Cesc (1927–2006), the nom de crayon of Francesc Vila i Rufas, was one of the most beloved visual humorists in Catalonia for over 30 years. He published tens of thousands of cartoons in his homeland, London and Paris, including a daily spot in the Diario de Barcelona. He often represented men and women on the street in a lighthearted yet subversive manner that allowed him to get away with harsher criticism of Spain’s fascist dictator, Francisco Franco.
He also did a bevy of advertising and light editorial. Cesc never archived this commercial work, and it has taken the contemporary Barcelona-based designer and newspaper cartoonist Jordi Duró four years to compile the new book Cesc Cartellista (his first book was Cesc Without Words).
Although some of Cesc’s posters define Catalan culture of the ’60s, he was known mostly for cartoons, and hasn’t been considered a poster artist (until now). Cesc, says Duró, belonged to the tradition of artists who would draw a cartoon in the morning, a poster by noon and a label in the evening.
Currently in Spain there is a revisionist exhibit about Franco’s 1964 campaign 25 AÑOS DE PAZ (25 years of iron-fisted peace); Duró’s mission with his book is to focus on the only designer who refused to take part, Cesc. I asked Duró to introduce us to the art and artist. (The images below focus mainly on Cesc’s commercial work.)
I know you do a daily political cartoon. Is that what inspired your interest to document Cesc?
I had him sign some posters for me when I was a young graphic design student, but it wasn’t until I started to publish political cartoons—right when I turned 40—that I started to look at him for his thinking, not just his talent as an illustrator. This led me to edit a book on his cartoons, and the research continued as more and more graphic items turned up and I realized there was a whole body of work that was undocumented.
Is he the most revered of the Spanish cartoonists?
He was very respected in Spain, but as he mostly published in Catalan newspapers, he might be more popular locally. He was up there with El Perich or Chumy Chúmez. He did dozens of covers for the children’s monthly Cavall Fort, so he made a big impact on a whole generation of future illustrators.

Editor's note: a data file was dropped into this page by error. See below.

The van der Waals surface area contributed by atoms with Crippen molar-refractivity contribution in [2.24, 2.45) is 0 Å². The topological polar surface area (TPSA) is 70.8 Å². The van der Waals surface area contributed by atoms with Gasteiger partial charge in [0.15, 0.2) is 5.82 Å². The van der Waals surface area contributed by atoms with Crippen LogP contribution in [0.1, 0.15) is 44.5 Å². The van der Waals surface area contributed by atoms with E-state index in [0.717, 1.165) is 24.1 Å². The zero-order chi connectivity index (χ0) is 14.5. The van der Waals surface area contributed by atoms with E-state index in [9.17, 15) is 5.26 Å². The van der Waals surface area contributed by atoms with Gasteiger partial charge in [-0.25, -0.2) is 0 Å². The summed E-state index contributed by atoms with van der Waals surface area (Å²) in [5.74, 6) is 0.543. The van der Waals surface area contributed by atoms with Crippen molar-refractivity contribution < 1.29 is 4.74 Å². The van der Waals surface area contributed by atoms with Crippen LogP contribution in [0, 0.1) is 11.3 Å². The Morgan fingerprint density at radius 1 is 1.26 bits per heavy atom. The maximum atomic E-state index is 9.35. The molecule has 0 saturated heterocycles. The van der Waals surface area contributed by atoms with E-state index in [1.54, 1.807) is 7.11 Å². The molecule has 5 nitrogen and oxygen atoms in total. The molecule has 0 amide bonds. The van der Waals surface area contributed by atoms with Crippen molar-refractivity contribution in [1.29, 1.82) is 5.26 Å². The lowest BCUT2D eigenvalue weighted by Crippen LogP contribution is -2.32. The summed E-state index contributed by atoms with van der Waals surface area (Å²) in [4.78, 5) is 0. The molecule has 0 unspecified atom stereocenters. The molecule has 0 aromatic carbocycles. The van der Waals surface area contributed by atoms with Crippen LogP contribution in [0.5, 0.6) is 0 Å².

Was he able to freely work during Franco’s regime?
He was heavily censored. There is even a book on his censored cartoons. But his humor was subtle enough to avoid going to court for it. When the Franco propaganda campaign “25 years of Peace” wanted to use one of his posters, he refused. He was the only one to do so, as far as I know. The fact that he often got away with criticism, and his steady resistance, made him very dear to the public … and at the end, all the commission work in the book comes from this popularity. Everyone who wanted democratic change saw him as the perfect vehicle, and he helped them all. No matter what political color.
I recall his work appearing in French and British satiric journals. What made his humor so European?
He truly belonged to the post-war generation of André François, Sempé and Tomi Ungerer (both Cesc and Tomi as children drew the war they lived through and witnessed first hand), and I think they all shared a deep humanist take on life. They had a deep love for their anonymous characters and a distaste to any kind of authoritarianism. Cesc’s father was a book illustrator and a very well-traveled man. So he came from a cosmopolitan background even if they had very little means after the Spanish civil war.
What did you learn doing this book that you had not known?
The learning voyage was twofold: First I discovered that I could explain a time in history through the work of an artist, therefore I had to do something more than a “picture book.” Second, it was an intimate trip to discover my own heritage, to find out where my set of values came from.
Can Cesc’s type of work—his style, his wit—still be done today?
Yes, there is a lot of talent and wit out there today. … There are many extremely talented artists working, but one thing that I feel cartoonists have lost today is context. Before they had a whole publication where they could voice an opinion; today their work is shared and it loses all the nuances of context. Cesc sometimes did not agree with the editorial line of some of the publications he worked for, and this made the publication all the more richer for it. The reader could see these subtleties. This nuance is totally lost when you share online a cartoon out of its editorial context today.
What is your hope for the book? What do you want it to accomplish?
First of all I wanted Cesc to be recognized as a poster artist. I felt he was overlooked as such. He was seen solely as a cartoonist, and labels tend to narrow the scope of the work of the artist. Then, as I started discovering the cultural depth and relevance of the oeuvre, I saw that I needed to write a book about design that would appeal to the general reader, not only to designers. I think it does both things: compile the artwork and, through it, explain a time and a place.